The Link Between Your Stress and Your Spine

The Link Between Your Stress and Your Spine

Bottom Line:

Your stress level and spinal health are linked through your nervous system. Just think about what happens to you physically when you get stressed out.
Your muscles tense, your breathing patterns change, and often, so does the way you move. Changes in your posture, for example, can lead to neck pain, back pain, shoulder pain, and more – all in response to the stress you’re feeling.

Why it Matters:

Stress often triggers some cycle of pain or dysfunction, and the process is coordinated through your nervous, immune, and musculoskeletal systems.

Here’s an example. If you’re stressed out, you may notice you start to exercise less, which may lead to pain and stiffness, which may bring your mental health down, which may in turn lead to more stress.

You should know, our team can help you combat the effects of stress on your body. Let’s look at an alternative…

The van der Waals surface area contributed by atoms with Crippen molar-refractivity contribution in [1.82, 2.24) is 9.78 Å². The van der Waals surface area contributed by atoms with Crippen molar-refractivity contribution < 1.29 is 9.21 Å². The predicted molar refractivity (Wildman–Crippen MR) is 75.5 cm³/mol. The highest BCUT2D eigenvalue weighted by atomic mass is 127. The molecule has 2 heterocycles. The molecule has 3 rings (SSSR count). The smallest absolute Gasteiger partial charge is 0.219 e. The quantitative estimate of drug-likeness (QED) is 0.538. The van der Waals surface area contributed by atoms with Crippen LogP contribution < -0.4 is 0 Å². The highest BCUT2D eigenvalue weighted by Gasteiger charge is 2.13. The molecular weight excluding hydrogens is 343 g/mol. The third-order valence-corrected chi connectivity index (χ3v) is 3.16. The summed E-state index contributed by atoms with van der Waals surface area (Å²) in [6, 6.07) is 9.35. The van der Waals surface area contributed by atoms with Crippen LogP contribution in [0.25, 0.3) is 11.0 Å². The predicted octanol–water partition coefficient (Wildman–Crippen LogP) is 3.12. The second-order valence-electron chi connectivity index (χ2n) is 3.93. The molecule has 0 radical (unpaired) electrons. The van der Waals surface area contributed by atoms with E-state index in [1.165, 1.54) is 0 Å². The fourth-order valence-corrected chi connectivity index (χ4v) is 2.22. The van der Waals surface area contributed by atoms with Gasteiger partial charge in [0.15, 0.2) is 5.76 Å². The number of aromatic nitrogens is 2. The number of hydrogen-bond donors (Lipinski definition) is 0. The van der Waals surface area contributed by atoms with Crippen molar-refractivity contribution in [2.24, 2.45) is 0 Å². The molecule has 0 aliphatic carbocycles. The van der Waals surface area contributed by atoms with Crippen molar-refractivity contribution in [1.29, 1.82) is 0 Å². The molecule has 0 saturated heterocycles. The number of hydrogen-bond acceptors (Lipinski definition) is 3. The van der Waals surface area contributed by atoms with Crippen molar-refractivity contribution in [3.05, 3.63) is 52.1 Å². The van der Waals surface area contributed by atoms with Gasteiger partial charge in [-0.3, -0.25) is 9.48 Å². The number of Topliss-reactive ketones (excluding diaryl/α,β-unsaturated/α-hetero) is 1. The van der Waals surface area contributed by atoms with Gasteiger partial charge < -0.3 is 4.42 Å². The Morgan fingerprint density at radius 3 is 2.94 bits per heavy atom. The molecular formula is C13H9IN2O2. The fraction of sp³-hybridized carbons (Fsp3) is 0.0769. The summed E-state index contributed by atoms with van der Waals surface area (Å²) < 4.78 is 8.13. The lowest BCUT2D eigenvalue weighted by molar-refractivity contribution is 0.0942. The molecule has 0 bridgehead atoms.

• Stress can affect your posture and the way you move.
  • That abnormal motion can lead to pain and inflammation.
  • Chiropractic adjustments to the body can help improve your posture, the way you move, and lessen any physical irritation to your nerves.

Next Steps:

In short, movement is the best natural “medicine” for bringing down those stress levels and improving the way you move and feel. In fact, daily exercise has been shown to lower stress levels, elevate moods, and improve overall health.

Between workout sessions, gentle chiropractic adjustments to the body can help keep you moving well and keep aches and pains at bay. We also have modalities like Infrared Sauna, Red Light Therapy, NuCalm Sleep Pods, and a special Massage Chair to help you relax and calm your nervous system.

So, if you are looking for a natural way to relieve those aches and pains so you can get back to being active, we hope you’ll give us a call to schedule an appointment at 972-803-4432.

Science Source(s):

Neurophysiological Effects of Spinal Manipulation. The Spine Journal. 2002. The Interaction Effect of Posture and Psychological Stress. EHAWC. 2011.

Font Resize
Contrast
Call Us Text Us